"And So On"
- The Narrator
I have no idea how I found this book. Seriously. I mean, I've always been a fan of Kim Newman, as he seems to be one of the few (very few) people to criticize horror movies and not have his head wedged firmly in a rather unpleasant orifice. He also did vampires in a very chilling, blackly comic style with his Anno Dracula novels, which essentially tell of a world where vampires rule everything and humans (both sides being a mixture of fictional, historical, and classic characters) either live as the oppressed masses, or are put into prison camps. I've also been a huge fan of Choose Your Own Adventure books, having played them throughout my childhood and even into high school. So I suppose it was only a matter of time, but somehow, this one just fell into my lap and I immediately ordered it off of Amazon. It took me a little while to find it, because I don't think it was released over here (could be wrong about that one) and it's definitely out of print. What pisses me off about that is that there's an incredible market for adult Choose Your Own Adventures in the US, where we kind of look on that sort of thing with rose-colored nostalgia, and a bunch of publishers said "mmmnope, this'll never sell."
So yes. Life's Lottery is a Choose Your Own Adventure book for adults, divided into three hundred separate sections. In it, you drop into the head of one Keith Marion. Keith is a fairly average person. He does have a love of pirates and gets better grades in school, but other than that, he's fairly normal. You play through his life several times, making choices each time, always the same way-- in The Man From UNCLE, a classic spy series, does he prefer Ilya Kuryakin, or Napoleon Solo? It's this choice that spins off wildly, from kidnapping schemes to becoming a punk rock record producer, to fighting a large variety of enemies, from body snatchers to things that are better left unsaid and discovered.
Except...except there are things that keep popping up. Little, offhand things. Who is Derek Leech, for instance, and why does it seem like he owns everything? What's with section number eight and why is it so ominous? And what's with all the spiders? And then there are the sections you can't get to when "playing" the book "properly". Like the section where two doctors talk about Keith having some kind of syndrome (Note: This isn't a spoiler, this is something you can discover fairly early on...in fact, the book tells you the section is there).
Life's Lottery is exactly as it appears to be, but on another level, it's not. What it is and what you discover will be entirely up to you...if you decide to read the book beginning to end, you'll have just as interesting time, though the narrator seems to chide you for taking that path...he chides you for a lot of things, actually, as if he has a vested interest in keeping you playing the book a certain way. And, since the narrator is the one relaying all the events to you, everything kind of takes on a nice, chummy flavor. After all, it's in the narrator's best interest to keep you playing. He's got his own reasons and means for doing so, and occasionally will direct you away from areas he'd rather you not be. The narrative voice is really what carries the piece, as it kind of has to. Keith doesn't say very much, aside from those times where you have to choose something for him to say, and the other characters, while well fleshed out (after all, they stay with you from childhood to adulthood), tend to be shadowy-- they're merely other people in Keith's life. Some of them will stay, others will not.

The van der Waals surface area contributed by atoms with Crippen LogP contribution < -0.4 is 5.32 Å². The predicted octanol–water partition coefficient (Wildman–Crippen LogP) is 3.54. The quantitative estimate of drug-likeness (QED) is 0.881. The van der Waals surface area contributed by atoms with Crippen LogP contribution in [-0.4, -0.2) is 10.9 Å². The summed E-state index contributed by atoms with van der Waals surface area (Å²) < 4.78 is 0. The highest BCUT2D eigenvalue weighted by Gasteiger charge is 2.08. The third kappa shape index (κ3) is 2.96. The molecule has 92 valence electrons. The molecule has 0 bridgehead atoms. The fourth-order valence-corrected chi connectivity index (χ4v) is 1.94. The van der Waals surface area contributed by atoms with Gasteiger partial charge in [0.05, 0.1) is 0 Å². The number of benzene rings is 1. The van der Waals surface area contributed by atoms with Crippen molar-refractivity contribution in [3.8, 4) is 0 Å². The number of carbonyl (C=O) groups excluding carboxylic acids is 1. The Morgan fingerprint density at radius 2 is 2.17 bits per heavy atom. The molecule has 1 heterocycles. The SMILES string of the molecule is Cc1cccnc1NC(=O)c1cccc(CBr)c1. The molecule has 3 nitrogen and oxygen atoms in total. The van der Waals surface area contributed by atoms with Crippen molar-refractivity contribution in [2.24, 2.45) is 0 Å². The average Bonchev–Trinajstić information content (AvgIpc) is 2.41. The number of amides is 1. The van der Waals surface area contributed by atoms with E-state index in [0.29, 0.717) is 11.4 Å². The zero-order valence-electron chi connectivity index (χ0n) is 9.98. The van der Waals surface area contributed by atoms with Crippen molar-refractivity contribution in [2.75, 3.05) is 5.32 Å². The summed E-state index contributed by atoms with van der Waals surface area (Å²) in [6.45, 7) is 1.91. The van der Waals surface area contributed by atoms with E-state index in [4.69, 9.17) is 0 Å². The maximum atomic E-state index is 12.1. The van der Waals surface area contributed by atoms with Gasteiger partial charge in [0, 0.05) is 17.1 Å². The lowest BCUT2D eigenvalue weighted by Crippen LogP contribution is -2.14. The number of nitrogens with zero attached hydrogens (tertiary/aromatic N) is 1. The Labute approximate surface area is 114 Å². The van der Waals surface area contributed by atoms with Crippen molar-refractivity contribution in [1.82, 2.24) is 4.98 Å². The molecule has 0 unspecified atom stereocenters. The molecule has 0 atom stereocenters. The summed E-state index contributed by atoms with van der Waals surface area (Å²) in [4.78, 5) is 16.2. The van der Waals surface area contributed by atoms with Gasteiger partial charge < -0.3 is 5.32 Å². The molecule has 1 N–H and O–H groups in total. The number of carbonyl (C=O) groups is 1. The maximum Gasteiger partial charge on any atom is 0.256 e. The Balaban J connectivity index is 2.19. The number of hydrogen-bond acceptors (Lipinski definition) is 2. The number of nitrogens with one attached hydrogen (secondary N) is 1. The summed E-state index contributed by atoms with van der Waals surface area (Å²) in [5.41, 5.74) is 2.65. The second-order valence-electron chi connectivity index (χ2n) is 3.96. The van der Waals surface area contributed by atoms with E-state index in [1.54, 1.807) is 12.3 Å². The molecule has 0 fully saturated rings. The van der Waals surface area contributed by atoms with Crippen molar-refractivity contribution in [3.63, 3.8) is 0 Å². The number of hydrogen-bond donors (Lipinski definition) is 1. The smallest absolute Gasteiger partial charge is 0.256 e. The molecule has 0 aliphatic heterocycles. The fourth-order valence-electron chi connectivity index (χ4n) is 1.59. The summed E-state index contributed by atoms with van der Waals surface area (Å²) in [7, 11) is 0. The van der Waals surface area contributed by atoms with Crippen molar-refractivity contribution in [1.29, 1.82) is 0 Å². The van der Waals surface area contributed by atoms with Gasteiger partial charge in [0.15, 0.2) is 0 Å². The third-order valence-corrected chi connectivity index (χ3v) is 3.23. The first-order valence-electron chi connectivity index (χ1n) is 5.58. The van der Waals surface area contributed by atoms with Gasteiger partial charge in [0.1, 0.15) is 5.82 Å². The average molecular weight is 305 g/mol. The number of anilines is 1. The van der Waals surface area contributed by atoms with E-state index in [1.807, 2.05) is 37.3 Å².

The other thing that makes the novel really good is the sense that there is always something more to discover. I've "played" through it several times, once reading the alternate sections, and it's the sense of discovery. You play through it once, you get one possible set of paths. That's fine. You play through again, you get different paths, and different branches. After all, there are three hundred sections, each with their own endings. Only two, however, let you "win". The others say things like "And So On", or my favorite, the one that signals every death you may encounter: "Go to 0." On the way to any number of these paths, the realities of Derek Leech, the mysterious spiders, and even the possibility that you may be playing these lives out simultaneously, with different names taking the place of different versions of you.
I will say this book is not for everyone. Some sequences drag just a little, and others tend to leave you in weird places. You may find the book's secrets distracting, or stupid, and wonder "why did I get through all those pages just to have a reveal like that?" It's experimental to a certain degree, in that every story in it is part of a larger story that you can either take or leave, depending on your view, so if you don't enjoy experimental books, or books that don't have a purely narrative thread, I wouldn't completely recommend it. It's also not very substantial at first glance. Keith isn't exactly a main character that pops off the page, as you're supposed to fill in the blanks. The stories are nice, but feel a little on the light side sometimes, too.
But in the end, the book is a whole load of fun. Unlike many books of its kind, it is one you can come back to again and again...maybe you'll discover something different as you read and re-read it, maybe you'll just enjoy it for being a Choose Your Own Adventure book that takes a decidedly odd direction with its concept. Either way, you should find a way to get it and read it, because I guarantee you will never find any other book like it on earth. It's imaginative, inventive, and yes, a little twisted and macabre, and the ride is well worth it.
And So On.
Next Week: A return to the wild world of Steampunk with George Mann's Ghosts of Manhattan.